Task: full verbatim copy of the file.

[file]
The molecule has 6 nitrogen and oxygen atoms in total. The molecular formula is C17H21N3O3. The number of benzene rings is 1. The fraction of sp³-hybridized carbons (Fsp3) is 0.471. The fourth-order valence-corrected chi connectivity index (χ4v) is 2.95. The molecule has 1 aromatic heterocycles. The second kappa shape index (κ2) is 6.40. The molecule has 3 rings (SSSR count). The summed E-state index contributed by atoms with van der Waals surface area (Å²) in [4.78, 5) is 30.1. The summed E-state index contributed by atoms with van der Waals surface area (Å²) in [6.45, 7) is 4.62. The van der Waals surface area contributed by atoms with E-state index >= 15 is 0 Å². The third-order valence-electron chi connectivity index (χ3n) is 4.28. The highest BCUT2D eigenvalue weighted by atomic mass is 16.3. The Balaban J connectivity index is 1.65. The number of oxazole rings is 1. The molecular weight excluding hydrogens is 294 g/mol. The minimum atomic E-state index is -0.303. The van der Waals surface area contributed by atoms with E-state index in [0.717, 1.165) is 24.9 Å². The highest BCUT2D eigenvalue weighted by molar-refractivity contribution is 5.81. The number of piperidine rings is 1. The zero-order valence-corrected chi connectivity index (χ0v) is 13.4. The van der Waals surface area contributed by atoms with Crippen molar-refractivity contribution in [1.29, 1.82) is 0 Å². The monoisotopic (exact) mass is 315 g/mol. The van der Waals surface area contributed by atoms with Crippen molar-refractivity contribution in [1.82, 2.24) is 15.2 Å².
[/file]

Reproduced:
The molecule has 6 nitrogen and oxygen atoms in total. The molecular formula is C17H21N3O3. The number of benzene rings is 1. The fraction of sp³-hybridized carbons (Fsp3) is 0.471. The fourth-order valence-corrected chi connectivity index (χ4v) is 2.95. The molecule has 1 aromatic heterocycles. The second kappa shape index (κ2) is 6.40. The molecule has 3 rings (SSSR count). The summed E-state index contributed by atoms with van der Waals surface area (Å²) in [4.78, 5) is 30.1. The summed E-state index contributed by atoms with van der Waals surface area (Å²) in [6.45, 7) is 4.62. The van der Waals surface area contributed by atoms with E-state index >= 15 is 0 Å². The third-order valence-electron chi connectivity index (χ3n) is 4.28. The highest BCUT2D eigenvalue weighted by atomic mass is 16.3. The Balaban J connectivity index is 1.65. The number of oxazole rings is 1. The molecular weight excluding hydrogens is 294 g/mol. The minimum atomic E-state index is -0.303. The van der Waals surface area contributed by atoms with E-state index in [0.717, 1.165) is 24.9 Å². The highest BCUT2D eigenvalue weighted by molar-refractivity contribution is 5.81. The number of piperidine rings is 1. The zero-order valence-corrected chi connectivity index (χ0v) is 13.4. The van der Waals surface area contributed by atoms with Crippen molar-refractivity contribution in [1.29, 1.82) is 0 Å². The monoisotopic (exact) mass is 315 g/mol. The van der Waals surface area contributed by atoms with Crippen molar-refractivity contribution in [1.82, 2.24) is 15.2 Å².